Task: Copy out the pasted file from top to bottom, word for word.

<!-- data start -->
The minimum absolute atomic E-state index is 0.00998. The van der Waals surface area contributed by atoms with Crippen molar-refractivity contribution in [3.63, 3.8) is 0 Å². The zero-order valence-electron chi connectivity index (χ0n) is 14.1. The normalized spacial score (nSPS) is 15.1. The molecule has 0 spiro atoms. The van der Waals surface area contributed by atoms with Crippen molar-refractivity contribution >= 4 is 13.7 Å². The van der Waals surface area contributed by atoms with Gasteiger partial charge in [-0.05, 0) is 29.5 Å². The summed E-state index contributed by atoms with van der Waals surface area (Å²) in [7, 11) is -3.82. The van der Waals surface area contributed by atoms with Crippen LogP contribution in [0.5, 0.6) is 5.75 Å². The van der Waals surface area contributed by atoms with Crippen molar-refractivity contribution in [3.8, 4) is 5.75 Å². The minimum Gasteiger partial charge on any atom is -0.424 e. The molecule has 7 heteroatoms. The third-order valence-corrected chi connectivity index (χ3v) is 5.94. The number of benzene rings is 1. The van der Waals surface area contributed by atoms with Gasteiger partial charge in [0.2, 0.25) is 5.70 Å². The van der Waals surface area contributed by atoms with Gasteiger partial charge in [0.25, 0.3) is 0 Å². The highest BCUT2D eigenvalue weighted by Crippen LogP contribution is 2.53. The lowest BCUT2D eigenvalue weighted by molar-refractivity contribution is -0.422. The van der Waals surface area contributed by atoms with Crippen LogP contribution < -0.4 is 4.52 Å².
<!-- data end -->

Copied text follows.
The minimum absolute atomic E-state index is 0.00998. The van der Waals surface area contributed by atoms with Crippen molar-refractivity contribution in [3.63, 3.8) is 0 Å². The zero-order valence-electron chi connectivity index (χ0n) is 14.1. The normalized spacial score (nSPS) is 15.1. The molecule has 0 spiro atoms. The van der Waals surface area contributed by atoms with Crippen molar-refractivity contribution >= 4 is 13.7 Å². The van der Waals surface area contributed by atoms with Gasteiger partial charge in [-0.05, 0) is 29.5 Å². The summed E-state index contributed by atoms with van der Waals surface area (Å²) in [7, 11) is -3.82. The van der Waals surface area contributed by atoms with Crippen LogP contribution in [0.5, 0.6) is 5.75 Å². The van der Waals surface area contributed by atoms with Crippen molar-refractivity contribution in [3.8, 4) is 5.75 Å². The minimum Gasteiger partial charge on any atom is -0.424 e. The molecule has 7 heteroatoms. The third-order valence-corrected chi connectivity index (χ3v) is 5.94. The number of benzene rings is 1. The van der Waals surface area contributed by atoms with Gasteiger partial charge in [0.2, 0.25) is 5.70 Å². The van der Waals surface area contributed by atoms with Gasteiger partial charge in [0.25, 0.3) is 0 Å². The highest BCUT2D eigenvalue weighted by Crippen LogP contribution is 2.53. The lowest BCUT2D eigenvalue weighted by molar-refractivity contribution is -0.422. The van der Waals surface area contributed by atoms with Crippen LogP contribution < -0.4 is 4.52 Å².